When I first started writing with intent, I completed my first “real” novel. Being youthful in my journey toward publication and filled with flattering accolades from my writers’ group regarding my writing skills, when a subset of that group formed around the idea of self-publishing our rejected books with a commitment to hawk them at local fairs and events, I did publish the book.
I soon discovered several things:
· Unless I was autographing and shoving the book into the public’s hand, sales were pathetic
· I knew next to nothing about marketing globally (or even nationally) through social media or Amazon (did I already admit to pathetic sales?)
· My writing skills were not as mature as my ego testified they were (thus all the agent rejections)
I do believe in the story (it’s loosely based on an unsolved true crime). The heroin in the original novel is a young woman who is abducted and the trail of terror that follows. I know from more than one agent not to query a self-published work. So my question is, what if I did a complete rewrite, changing the primary POV to an FBI Special Agent who pursues the abductee? Once completed, would this be considered pitching a self-published work?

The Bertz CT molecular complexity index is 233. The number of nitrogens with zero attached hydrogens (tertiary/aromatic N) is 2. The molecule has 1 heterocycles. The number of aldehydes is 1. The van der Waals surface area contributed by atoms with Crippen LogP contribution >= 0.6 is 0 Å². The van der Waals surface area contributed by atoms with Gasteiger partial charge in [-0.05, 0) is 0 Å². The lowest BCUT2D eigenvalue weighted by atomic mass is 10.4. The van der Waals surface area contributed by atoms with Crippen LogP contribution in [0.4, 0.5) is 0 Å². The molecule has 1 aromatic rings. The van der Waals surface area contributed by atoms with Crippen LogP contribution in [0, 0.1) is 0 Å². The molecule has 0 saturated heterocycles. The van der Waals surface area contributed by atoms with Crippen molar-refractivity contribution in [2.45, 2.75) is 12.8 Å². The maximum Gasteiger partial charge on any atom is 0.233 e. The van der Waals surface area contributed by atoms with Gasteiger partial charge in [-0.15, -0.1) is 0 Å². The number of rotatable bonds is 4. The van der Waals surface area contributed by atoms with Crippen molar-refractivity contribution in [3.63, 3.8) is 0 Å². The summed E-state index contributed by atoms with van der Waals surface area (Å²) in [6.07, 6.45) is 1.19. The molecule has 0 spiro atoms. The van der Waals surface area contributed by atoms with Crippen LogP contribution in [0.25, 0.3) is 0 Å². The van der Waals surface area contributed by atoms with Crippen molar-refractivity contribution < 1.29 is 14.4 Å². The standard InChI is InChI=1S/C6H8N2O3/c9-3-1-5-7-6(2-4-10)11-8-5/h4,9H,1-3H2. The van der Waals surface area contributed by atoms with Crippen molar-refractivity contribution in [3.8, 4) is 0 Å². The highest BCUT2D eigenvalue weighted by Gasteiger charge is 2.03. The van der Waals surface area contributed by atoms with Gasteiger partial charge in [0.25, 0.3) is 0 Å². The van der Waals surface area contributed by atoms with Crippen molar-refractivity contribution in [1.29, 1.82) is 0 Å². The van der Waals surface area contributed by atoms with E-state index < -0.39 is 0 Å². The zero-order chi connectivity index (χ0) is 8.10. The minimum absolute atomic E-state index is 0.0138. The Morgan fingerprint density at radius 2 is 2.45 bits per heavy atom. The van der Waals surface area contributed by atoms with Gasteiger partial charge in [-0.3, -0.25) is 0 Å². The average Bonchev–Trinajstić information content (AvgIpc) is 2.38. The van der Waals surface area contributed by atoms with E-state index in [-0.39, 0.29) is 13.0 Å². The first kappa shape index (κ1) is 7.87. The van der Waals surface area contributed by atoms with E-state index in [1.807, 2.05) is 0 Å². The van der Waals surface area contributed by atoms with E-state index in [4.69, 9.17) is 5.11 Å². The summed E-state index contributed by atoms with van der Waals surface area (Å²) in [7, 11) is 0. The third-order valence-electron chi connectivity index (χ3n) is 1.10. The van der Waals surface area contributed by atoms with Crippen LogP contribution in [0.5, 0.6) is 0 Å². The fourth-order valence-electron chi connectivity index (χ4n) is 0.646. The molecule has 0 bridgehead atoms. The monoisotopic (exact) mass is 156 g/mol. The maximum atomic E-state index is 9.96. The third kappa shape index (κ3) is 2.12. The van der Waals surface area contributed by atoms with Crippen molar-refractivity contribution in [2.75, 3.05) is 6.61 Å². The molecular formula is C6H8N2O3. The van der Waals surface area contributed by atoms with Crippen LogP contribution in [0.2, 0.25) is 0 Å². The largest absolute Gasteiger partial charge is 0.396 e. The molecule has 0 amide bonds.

This is a very interesting question.
At what point during a rewrite does a book cease to be a revision, and become a new book?
A POV change is probably a good benchmark.
Your question though is really more along the lines of "are you cheating if you re-purpose a previous book?"
Obviously you won't call yourself a debut author, and you'll make sure the previous book is no longer for sale from you or any one else (that means you buy up any used copies floating around on Amazon.)
And, what's the worst that could happen? Rejection? Well, you're going to get that no matter what book you write, it's part of the game.
Is someone going to come out of the woodwork, waving the self-published book, clamoring for a refund on this new book? Very very doubtful.
The key of course is to write a much better book this time. And given you've gotten more experience, the chances of that are pretty good!
Your question reminded me of the recent news story about Karen Hall revising her first novel Dark Debts.